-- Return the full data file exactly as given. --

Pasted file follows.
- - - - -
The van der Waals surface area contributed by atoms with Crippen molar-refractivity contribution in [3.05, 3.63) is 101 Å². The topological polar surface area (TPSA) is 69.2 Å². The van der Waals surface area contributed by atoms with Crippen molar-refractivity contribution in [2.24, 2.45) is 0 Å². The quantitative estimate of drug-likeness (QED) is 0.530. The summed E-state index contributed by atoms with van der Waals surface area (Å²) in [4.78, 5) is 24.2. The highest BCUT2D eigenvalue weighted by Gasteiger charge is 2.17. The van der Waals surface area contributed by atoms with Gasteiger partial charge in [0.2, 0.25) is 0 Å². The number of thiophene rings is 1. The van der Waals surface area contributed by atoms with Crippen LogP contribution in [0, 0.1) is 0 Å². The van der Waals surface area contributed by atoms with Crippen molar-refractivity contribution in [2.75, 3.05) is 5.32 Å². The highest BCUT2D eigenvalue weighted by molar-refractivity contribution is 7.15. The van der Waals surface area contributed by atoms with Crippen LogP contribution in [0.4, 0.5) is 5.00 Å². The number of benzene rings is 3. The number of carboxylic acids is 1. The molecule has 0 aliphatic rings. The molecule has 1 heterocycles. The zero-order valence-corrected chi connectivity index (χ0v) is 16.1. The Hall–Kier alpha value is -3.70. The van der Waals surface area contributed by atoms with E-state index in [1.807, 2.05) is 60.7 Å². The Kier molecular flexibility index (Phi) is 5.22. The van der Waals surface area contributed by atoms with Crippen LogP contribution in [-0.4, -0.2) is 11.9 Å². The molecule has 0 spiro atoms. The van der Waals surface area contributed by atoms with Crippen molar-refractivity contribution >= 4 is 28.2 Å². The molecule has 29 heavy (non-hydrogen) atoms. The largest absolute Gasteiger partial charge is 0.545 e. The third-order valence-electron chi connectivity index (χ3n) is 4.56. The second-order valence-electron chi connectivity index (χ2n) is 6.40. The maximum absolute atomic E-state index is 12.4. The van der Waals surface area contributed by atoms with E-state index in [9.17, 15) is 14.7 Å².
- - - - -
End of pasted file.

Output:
The van der Waals surface area contributed by atoms with Crippen molar-refractivity contribution in [3.05, 3.63) is 101 Å². The topological polar surface area (TPSA) is 69.2 Å². The van der Waals surface area contributed by atoms with Crippen molar-refractivity contribution in [2.24, 2.45) is 0 Å². The quantitative estimate of drug-likeness (QED) is 0.530. The summed E-state index contributed by atoms with van der Waals surface area (Å²) in [4.78, 5) is 24.2. The highest BCUT2D eigenvalue weighted by Gasteiger charge is 2.17. The van der Waals surface area contributed by atoms with Gasteiger partial charge in [0.2, 0.25) is 0 Å². The number of thiophene rings is 1. The van der Waals surface area contributed by atoms with Crippen LogP contribution in [0, 0.1) is 0 Å². The van der Waals surface area contributed by atoms with Crippen molar-refractivity contribution in [2.75, 3.05) is 5.32 Å². The highest BCUT2D eigenvalue weighted by molar-refractivity contribution is 7.15. The van der Waals surface area contributed by atoms with Crippen LogP contribution in [0.4, 0.5) is 5.00 Å². The number of benzene rings is 3. The number of carboxylic acids is 1. The molecule has 0 aliphatic rings. The molecule has 1 heterocycles. The zero-order valence-corrected chi connectivity index (χ0v) is 16.1. The Hall–Kier alpha value is -3.70. The van der Waals surface area contributed by atoms with E-state index in [1.807, 2.05) is 60.7 Å². The Kier molecular flexibility index (Phi) is 5.22. The van der Waals surface area contributed by atoms with Crippen LogP contribution in [-0.4, -0.2) is 11.9 Å². The molecule has 0 spiro atoms. The van der Waals surface area contributed by atoms with Crippen molar-refractivity contribution >= 4 is 28.2 Å². The molecule has 29 heavy (non-hydrogen) atoms. The largest absolute Gasteiger partial charge is 0.545 e. The third-order valence-electron chi connectivity index (χ3n) is 4.56. The second-order valence-electron chi connectivity index (χ2n) is 6.40. The maximum absolute atomic E-state index is 12.4. The van der Waals surface area contributed by atoms with E-state index in [9.17, 15) is 14.7 Å².